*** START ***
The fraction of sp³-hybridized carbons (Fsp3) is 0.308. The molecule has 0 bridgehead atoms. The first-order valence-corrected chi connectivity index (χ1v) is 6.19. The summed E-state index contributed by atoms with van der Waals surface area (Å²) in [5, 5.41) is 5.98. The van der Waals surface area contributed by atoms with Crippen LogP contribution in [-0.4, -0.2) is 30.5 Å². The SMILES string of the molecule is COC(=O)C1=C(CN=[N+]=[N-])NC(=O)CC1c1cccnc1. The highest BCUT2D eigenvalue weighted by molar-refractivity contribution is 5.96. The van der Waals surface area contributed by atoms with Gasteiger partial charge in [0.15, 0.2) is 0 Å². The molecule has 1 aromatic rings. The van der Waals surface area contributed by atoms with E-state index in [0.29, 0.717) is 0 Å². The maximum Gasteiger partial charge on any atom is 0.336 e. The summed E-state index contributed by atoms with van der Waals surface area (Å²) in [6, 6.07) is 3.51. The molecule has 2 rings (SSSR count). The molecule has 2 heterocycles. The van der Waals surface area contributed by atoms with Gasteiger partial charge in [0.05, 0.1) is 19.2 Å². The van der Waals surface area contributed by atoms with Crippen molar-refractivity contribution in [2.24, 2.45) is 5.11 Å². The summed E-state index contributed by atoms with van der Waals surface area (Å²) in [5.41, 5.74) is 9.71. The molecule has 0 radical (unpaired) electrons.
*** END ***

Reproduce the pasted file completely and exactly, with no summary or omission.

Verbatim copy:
The fraction of sp³-hybridized carbons (Fsp3) is 0.308. The molecule has 0 bridgehead atoms. The first-order valence-corrected chi connectivity index (χ1v) is 6.19. The summed E-state index contributed by atoms with van der Waals surface area (Å²) in [5, 5.41) is 5.98. The van der Waals surface area contributed by atoms with Crippen LogP contribution in [-0.4, -0.2) is 30.5 Å². The SMILES string of the molecule is COC(=O)C1=C(CN=[N+]=[N-])NC(=O)CC1c1cccnc1. The highest BCUT2D eigenvalue weighted by molar-refractivity contribution is 5.96. The van der Waals surface area contributed by atoms with Gasteiger partial charge in [0.15, 0.2) is 0 Å². The molecule has 1 aromatic rings. The van der Waals surface area contributed by atoms with E-state index in [0.29, 0.717) is 0 Å². The maximum Gasteiger partial charge on any atom is 0.336 e. The summed E-state index contributed by atoms with van der Waals surface area (Å²) in [6, 6.07) is 3.51. The molecule has 2 rings (SSSR count). The molecule has 2 heterocycles. The van der Waals surface area contributed by atoms with Gasteiger partial charge in [0.05, 0.1) is 19.2 Å². The van der Waals surface area contributed by atoms with Crippen molar-refractivity contribution in [2.24, 2.45) is 5.11 Å². The summed E-state index contributed by atoms with van der Waals surface area (Å²) in [5.41, 5.74) is 9.71. The molecule has 0 radical (unpaired) electrons.